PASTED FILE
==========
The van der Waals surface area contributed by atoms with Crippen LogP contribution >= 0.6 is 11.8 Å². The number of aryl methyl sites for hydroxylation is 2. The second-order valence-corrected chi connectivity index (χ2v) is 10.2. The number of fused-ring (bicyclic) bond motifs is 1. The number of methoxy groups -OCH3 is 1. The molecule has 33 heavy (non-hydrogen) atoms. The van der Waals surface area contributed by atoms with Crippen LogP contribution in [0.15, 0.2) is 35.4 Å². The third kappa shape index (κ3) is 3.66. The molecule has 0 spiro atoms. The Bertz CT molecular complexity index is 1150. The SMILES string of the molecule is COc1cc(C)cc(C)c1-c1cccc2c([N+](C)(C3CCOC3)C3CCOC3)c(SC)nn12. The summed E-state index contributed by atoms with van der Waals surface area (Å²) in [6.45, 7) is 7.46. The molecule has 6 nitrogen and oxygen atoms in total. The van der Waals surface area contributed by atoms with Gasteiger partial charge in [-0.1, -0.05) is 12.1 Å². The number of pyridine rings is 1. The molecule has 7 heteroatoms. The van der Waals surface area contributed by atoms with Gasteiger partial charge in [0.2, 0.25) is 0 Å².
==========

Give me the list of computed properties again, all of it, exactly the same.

The van der Waals surface area contributed by atoms with Crippen LogP contribution >= 0.6 is 11.8 Å². The number of aryl methyl sites for hydroxylation is 2. The second-order valence-corrected chi connectivity index (χ2v) is 10.2. The number of fused-ring (bicyclic) bond motifs is 1. The number of methoxy groups -OCH3 is 1. The molecule has 33 heavy (non-hydrogen) atoms. The van der Waals surface area contributed by atoms with Crippen LogP contribution in [0.15, 0.2) is 35.4 Å². The third kappa shape index (κ3) is 3.66. The molecule has 0 spiro atoms. The Bertz CT molecular complexity index is 1150. The SMILES string of the molecule is COc1cc(C)cc(C)c1-c1cccc2c([N+](C)(C3CCOC3)C3CCOC3)c(SC)nn12. The summed E-state index contributed by atoms with van der Waals surface area (Å²) in [6.45, 7) is 7.46. The molecule has 6 nitrogen and oxygen atoms in total. The van der Waals surface area contributed by atoms with Gasteiger partial charge in [-0.1, -0.05) is 12.1 Å². The number of pyridine rings is 1. The molecule has 7 heteroatoms. The van der Waals surface area contributed by atoms with Gasteiger partial charge in [0.2, 0.25) is 0 Å².